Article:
Realignment of athletic conference bad for small schools

We would respectfully like to call your attention to a problem that has become very difficult for the educational community at Petersburg High School.


The recent realignment in conference makeup here in Southeast has led to a dismal outcome for PHS and other Southeast small schools. Because we are now only playing two Sitka teams in our Southeast 3A group, Petersburg teams must travel regularly to Sitka. Getting there from Petersburg can be done by ferry or air. The ferry trip is at least 12 hours, often more, and the schedule requires that students miss three days of school. What’s worse, they don’t return to Petersburg until 4:30am Monday morning, making it very hard to put in a productive day of school on Monday. As all of us who live in Southeast know, even if kids are trying really hard to get proper rest, it’s nearly impossible to get a good night’s sleep on the ferry floor, especially when there are other large groups aboard ship. When the District can afford it, which is not often, flying to and from Sitka is also difficult as there are no direct flights. Going there, teams have to transfer planes twice and don’t arrive until midnight. When they return, they have to get up at about 4:00am to catch a morning flight to Juneau, then sit around until 2:30pm to get to Petersburg. As a result, no matter whether they are traveling by ferry or air, the trips are tough on the kids, physically as well as academically. They are exhausted from the travel, they miss at least three days of school, and they often come home sick, leading to more days out. Additionally, our teacher coaches are also missing many days of school, leaving their classes with subs who may or may not be effective at teaching the material. Our administrators warned us last year of the negative effects of this change, and we are finding that the reality is much worse than was their warning.

Team travel has always been a difficult issue in Southeast. By design, our students who want to participate in interscholastic activities miss lots of school, and we have done everything in our power with the use of various forms of technology to try to mitigate the loss of seat time. The ASAA changes in the conference makeup, however, have taken a problem that we were coping with as best we could, and made it far worse. When our teams used to play the other small schools in the region, students seldom missed more than one school day for each trip. Now, they rarely miss fewer than three days. The sad part about this problem is that it could easily be avoided if we were to simply go back to the way it used to be.

Another problem has developed because of the reduced number of teams in the conference. In order to have the opportunity for teams to face a wider variety of opponents, our coaches have had to resort to traveling to an out-of-region tournament in Valdez. Ironically, this thousand-mile trip is actually taking the same amount of school time as a trip to Sitka, only 100 miles away.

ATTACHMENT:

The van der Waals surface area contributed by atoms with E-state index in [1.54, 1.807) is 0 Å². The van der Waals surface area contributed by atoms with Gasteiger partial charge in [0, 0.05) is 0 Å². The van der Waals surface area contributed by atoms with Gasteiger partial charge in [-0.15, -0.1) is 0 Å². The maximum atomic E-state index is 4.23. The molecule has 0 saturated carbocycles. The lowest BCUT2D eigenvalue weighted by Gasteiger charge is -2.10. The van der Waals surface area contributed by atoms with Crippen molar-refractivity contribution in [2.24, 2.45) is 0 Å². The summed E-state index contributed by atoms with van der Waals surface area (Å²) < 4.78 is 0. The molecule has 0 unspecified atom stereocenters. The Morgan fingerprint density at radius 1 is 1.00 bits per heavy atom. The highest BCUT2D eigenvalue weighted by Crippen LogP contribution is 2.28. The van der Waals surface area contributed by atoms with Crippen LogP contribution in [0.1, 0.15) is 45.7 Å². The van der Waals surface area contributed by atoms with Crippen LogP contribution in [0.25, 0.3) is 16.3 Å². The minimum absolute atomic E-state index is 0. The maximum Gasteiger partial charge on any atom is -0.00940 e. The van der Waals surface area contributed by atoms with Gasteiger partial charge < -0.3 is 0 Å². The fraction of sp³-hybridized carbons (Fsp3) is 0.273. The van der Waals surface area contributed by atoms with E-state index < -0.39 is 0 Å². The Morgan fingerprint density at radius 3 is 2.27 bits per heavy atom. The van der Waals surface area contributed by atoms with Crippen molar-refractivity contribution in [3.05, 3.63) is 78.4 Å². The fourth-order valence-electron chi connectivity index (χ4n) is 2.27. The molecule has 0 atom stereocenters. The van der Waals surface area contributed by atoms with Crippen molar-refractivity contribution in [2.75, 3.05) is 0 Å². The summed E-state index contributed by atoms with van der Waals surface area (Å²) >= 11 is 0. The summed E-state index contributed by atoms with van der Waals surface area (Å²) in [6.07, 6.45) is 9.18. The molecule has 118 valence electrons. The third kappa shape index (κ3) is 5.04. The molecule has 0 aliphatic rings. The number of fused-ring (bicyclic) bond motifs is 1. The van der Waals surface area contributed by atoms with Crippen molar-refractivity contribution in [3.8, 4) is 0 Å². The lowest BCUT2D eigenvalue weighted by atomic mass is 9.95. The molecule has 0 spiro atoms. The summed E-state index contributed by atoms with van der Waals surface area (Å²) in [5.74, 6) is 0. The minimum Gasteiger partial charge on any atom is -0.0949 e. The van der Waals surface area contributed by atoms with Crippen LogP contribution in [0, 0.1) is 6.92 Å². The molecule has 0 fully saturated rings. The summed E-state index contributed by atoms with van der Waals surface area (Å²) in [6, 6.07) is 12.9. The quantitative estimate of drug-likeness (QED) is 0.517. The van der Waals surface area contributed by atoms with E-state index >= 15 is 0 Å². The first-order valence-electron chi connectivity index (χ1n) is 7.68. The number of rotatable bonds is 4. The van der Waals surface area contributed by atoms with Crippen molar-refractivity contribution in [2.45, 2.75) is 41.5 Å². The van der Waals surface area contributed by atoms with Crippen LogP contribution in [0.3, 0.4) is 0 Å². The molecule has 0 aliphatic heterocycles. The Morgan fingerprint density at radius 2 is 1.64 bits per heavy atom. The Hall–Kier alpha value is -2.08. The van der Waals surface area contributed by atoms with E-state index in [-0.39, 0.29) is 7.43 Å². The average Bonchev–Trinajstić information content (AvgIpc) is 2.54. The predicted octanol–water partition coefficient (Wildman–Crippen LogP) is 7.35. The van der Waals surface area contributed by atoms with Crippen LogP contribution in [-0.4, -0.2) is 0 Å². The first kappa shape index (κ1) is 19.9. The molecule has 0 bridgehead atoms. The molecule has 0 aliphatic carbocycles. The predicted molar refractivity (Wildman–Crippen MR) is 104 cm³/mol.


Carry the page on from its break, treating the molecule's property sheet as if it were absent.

What possible harm could it do to return to two levels of competition in Southeast, one with the larger schools (SHS, Mt. Edgecombe, Thunder Mountain, Ketchikan, and JDHS,) and the other with the smaller schools (Wrangell, Petersburg, Haines, Metlakatla, and Craig)? The larger schools have the resources to fly to their competitions, and it’s much easier for them to move back and forth between their towns. We smaller schools do not have the finances to fly everywhere, and even when we can fly to a competition, the airline schedules are so inconvenient, the teams might as well take the ferry.

We are teachers of English, chemistry, music, mathematics, P.E., Spanish, social studies, technology, art, and biology. We care about our students — their learning and their health. We know that they are harmed academically by attending class so seldom and trying to do the rest of their work in study sessions while traveling. As educators, the ASAA officials must know this also. They, however, are treating the small schools as if we were ugly step-children who should be quiet and subservient, no matter what.

We’re sure ASAA agrees that high school activities are all about providing students the chance to play sports, to build character, to learn teamwork, and to provide events that are enriching to the academic program. All these elements existed with the old alignment. The Southeast small schools were very competitive; no single team was ever a powerhouse for long. Players saw many different opponents, and the players’ abilities were comparable. Sadly, with the current schedule, our students are losing interest in participating because they are so beaten down by the travel. Their schoolwork and their health are suffering. The ASAA has effectively undercut the very reason we have sports because they have imposed a grueling travel schedule on our players and coaches. This situation could easily be changed, but it will require that the state’s “top level” educators keep in mind what’s best for the kids.

We ask them to consider realigning the competition in Southeast to have two groups of five teams each, divided between the five larger and five smaller schools. There would be everything to be gained and nothing to be lost with this change.

The Petersburg High School faculty:

Susan Hardin, Matt Lenhard, Tom Thompson, Rob Schwartz, Bridget Wittstock , Louise Lindley, Victor Trautman, Dino Brock, Ginger Evens,Joni Johnson, Jo Ann Day, Jim Engell

Ashley DuRoss, Carissa Cotta, Sarah Boss, Jon Kludt-Painter


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